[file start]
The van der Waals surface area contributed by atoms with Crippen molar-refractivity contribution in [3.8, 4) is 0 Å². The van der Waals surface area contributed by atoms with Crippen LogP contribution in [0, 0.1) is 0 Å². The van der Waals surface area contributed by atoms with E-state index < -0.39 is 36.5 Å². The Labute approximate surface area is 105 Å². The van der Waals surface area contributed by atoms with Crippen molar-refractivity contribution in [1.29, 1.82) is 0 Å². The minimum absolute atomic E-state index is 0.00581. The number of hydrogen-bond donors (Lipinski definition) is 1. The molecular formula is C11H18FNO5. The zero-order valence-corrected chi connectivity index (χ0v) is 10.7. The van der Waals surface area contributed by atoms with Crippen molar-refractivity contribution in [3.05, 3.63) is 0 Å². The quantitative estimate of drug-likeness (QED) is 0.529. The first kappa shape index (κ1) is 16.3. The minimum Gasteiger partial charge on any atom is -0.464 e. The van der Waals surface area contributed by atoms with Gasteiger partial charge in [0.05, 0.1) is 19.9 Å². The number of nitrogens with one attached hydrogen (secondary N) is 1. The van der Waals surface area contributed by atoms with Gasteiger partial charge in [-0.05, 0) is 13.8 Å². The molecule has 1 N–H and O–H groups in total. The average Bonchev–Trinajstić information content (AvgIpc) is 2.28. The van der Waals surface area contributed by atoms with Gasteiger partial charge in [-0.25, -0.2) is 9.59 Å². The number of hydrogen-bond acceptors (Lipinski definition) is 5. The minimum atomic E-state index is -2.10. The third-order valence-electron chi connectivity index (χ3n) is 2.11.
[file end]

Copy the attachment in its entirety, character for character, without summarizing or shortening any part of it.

The van der Waals surface area contributed by atoms with Crippen molar-refractivity contribution in [3.8, 4) is 0 Å². The van der Waals surface area contributed by atoms with Crippen LogP contribution in [0, 0.1) is 0 Å². The van der Waals surface area contributed by atoms with E-state index < -0.39 is 36.5 Å². The Labute approximate surface area is 105 Å². The van der Waals surface area contributed by atoms with Crippen molar-refractivity contribution in [1.29, 1.82) is 0 Å². The minimum absolute atomic E-state index is 0.00581. The number of hydrogen-bond donors (Lipinski definition) is 1. The molecular formula is C11H18FNO5. The zero-order valence-corrected chi connectivity index (χ0v) is 10.7. The van der Waals surface area contributed by atoms with Crippen molar-refractivity contribution in [3.05, 3.63) is 0 Å². The quantitative estimate of drug-likeness (QED) is 0.529. The first kappa shape index (κ1) is 16.3. The minimum Gasteiger partial charge on any atom is -0.464 e. The van der Waals surface area contributed by atoms with Gasteiger partial charge in [0.05, 0.1) is 19.9 Å². The number of nitrogens with one attached hydrogen (secondary N) is 1. The van der Waals surface area contributed by atoms with Gasteiger partial charge in [-0.05, 0) is 13.8 Å². The molecule has 1 N–H and O–H groups in total. The average Bonchev–Trinajstić information content (AvgIpc) is 2.28. The van der Waals surface area contributed by atoms with Gasteiger partial charge in [-0.25, -0.2) is 9.59 Å². The number of hydrogen-bond acceptors (Lipinski definition) is 5. The minimum atomic E-state index is -2.10. The third-order valence-electron chi connectivity index (χ3n) is 2.11.